This essay first sketches the contours of the existing debate on Kafka’s literary work. Next, it argues that Kafka’s office writings, his training and daily work as a lawyer, and his career as a bureaucrat have significance for his fiction. The essay then explores the ways in which Kafka’s legal work shaped his ideas about law and legality, focusing on his unfinished novel, The Castle. Like Josef K. in The Trial, the protagonist of The Castle, known only as “K.,” is subjected to an ethical form of judgment that lies beyond the scope and jurisdiction of positive law. This ethical form of judgment, which is ordinarily regarded as the sphere of justice, delivers what in Kafka’s world appears to be an incomprehensible form of injustice. Shifting its focus to The Trial, the paper goes on to show that Kafka’s law is not only dissimilar to positive law, but also defies categorization as religious law, natural law, or customary law. The paper ends by making three interrelated points: First, Kafka’s notion of law takes us beyond a Weberian concern with the rise of bureaucracy and the rationalization of modern society. Second, Kafka’s office writings illustrate that the images of law in his fiction, which critics regard as expressing his “ambivalence about the law,” are based on his experience of working with the law as an insider and an outsider at the same time. This dual perspective allowed Kafka to observe the contradictions intrinsic to the internal and external operations of law. Third, Kafka’s work reveals the role of “non-rational” elements in the formation of modern law and legal institutions. This occurs, however, in the context of Kafka’s numerous representations of the search for Heimat, the peaceful and harmonious community to which the modern individual would like to belong and with which he or she longs to identify.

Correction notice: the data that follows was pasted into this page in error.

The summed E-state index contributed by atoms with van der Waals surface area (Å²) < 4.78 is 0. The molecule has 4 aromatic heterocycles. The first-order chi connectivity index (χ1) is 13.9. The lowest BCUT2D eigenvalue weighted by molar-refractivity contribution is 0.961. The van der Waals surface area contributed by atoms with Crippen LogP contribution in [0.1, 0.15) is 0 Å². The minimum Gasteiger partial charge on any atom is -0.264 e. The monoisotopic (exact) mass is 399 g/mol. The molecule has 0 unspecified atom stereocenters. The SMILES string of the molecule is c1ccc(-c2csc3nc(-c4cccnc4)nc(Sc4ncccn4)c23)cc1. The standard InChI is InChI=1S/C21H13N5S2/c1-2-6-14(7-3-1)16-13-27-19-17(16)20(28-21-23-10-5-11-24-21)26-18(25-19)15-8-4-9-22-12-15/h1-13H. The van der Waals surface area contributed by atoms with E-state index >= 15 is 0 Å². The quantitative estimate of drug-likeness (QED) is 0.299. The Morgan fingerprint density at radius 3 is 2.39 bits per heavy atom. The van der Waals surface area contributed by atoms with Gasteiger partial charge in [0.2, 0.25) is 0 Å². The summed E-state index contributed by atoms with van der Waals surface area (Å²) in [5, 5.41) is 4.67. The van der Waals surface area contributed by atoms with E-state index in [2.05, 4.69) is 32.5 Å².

Number of Pages in PDF File: 29
Franz Kafka, Der Prozess. PT2621.A26 P752 1995
Der Prozess : Roman
Franz Kafka ; mit einem Kommentar von Heribert Kuhn.
Author: Kafka, Franz 1883-1924
Published: Frankfurt : Suhrkamp, 2000.
LIBRARY WEST General Collection
PT2621.A26 P7 2000